"(2) They agree, likewise, that the legitimate children of a Guatemalan father born in Germany shall be considered Guatemalan and the legitimate children of a German born in Guatemala as Germans. (Emphasis supplied.)

"(3) Nevertheless, these children on becoming of age, according to the laws of their country, shall prove that they have complied or are complying strictly with the laws relating to military service in their country, and these proofs shall be made by legalized documents through the Diplomatic Agents of their country, before the authority appointed by the Government for such purpose.

"Should they not fulfil this requirement within 12 months from the date they become of age, they may be considered as citizens of the country of their birth."

It follows from paragraph (2) of Article X of the Treaty, just quoted, that the petitioner, though born in Guatemala, was a subject of Germany at birth. We do not encounter, therefore, any question of dual nationality, which is at times confronted in the case of persons born in one country of parents who are citizens or subjects of another country. At times each country regards such a person as its citizen. He then has the privilege of electing one or the other upon attaining his majority. In this case the petitioner had a single nationality at birth, namely, German.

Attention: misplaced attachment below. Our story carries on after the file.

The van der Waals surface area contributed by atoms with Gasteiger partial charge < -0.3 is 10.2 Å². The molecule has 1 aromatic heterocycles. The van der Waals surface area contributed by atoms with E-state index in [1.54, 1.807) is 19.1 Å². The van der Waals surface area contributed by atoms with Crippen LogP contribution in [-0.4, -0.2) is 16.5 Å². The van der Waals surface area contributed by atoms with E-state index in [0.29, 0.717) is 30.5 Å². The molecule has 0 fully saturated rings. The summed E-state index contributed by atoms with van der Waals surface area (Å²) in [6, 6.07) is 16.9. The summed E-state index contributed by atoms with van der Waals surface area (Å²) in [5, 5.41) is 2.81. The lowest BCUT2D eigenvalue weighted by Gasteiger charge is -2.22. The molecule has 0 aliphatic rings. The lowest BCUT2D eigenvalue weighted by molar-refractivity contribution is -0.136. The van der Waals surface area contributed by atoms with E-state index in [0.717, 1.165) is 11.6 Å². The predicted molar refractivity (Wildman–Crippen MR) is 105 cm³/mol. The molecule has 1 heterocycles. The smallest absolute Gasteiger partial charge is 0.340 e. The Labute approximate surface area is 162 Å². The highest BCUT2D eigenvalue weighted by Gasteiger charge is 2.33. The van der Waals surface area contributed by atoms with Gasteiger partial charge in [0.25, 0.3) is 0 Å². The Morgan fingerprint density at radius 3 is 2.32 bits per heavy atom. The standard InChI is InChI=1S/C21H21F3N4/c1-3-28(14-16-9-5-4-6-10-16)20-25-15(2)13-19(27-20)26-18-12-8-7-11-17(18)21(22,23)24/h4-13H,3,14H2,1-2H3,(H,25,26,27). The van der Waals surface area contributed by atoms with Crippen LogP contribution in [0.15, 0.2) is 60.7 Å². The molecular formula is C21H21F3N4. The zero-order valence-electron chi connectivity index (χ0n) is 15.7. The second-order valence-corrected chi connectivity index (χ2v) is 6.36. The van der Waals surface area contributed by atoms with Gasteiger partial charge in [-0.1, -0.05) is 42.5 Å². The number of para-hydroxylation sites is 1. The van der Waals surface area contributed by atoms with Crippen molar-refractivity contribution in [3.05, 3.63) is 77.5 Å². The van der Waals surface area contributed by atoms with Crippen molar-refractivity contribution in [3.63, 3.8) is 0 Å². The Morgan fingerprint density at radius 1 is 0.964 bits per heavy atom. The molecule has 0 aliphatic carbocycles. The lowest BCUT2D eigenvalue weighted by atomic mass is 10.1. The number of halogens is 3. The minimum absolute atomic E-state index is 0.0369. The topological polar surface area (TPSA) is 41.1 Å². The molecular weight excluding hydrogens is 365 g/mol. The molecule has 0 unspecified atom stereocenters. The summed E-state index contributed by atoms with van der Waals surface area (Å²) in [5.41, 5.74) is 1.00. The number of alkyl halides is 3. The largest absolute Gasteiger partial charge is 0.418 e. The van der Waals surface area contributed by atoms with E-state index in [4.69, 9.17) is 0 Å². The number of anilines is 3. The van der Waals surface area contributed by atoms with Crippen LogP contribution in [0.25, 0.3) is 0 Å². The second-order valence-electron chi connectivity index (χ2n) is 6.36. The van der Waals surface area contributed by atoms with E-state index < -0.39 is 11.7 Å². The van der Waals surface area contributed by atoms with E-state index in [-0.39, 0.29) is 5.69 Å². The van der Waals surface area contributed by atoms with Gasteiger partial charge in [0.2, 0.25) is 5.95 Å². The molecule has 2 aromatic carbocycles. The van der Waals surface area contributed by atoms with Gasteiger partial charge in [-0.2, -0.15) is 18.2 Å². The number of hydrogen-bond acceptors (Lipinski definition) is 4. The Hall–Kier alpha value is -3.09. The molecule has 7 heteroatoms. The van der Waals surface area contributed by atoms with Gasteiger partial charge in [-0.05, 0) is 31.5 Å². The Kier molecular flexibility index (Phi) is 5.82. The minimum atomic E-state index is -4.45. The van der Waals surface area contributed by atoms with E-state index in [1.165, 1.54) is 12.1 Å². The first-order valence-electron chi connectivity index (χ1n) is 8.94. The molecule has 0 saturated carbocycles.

The petitioner received his elementary education in a German school in Guatemala City, and then was sent to Hamburg, Germany for his high school education, remaining in that country for several years. Apparently he later became connected with a firm, established by his father, which acted as an agency in Guatemala for a number of German manufacturers. He married a native of Guatemala and has had three children born and brought up in that country. He claims to be a citizen of Guatemala and says he considers himself to be one. He admits, however, that in 1935 he registered at the German Embassy in Guatemala and that on several occasions he obtained a German passport for the purpose of visiting Germany. He endeavored to explain the first of these actions by stating that he was an agent of various German firms and was in danger of losing their business if he did not register as a German citizen. He tried to explain his application for a German passport in 1936 by stating merely that he did so in order to make it possible for him to take a vacation trip to Germany for the purpose of seeing the Olympic Games. Obviously this explanation may be deemed neither satisfying nor imposing.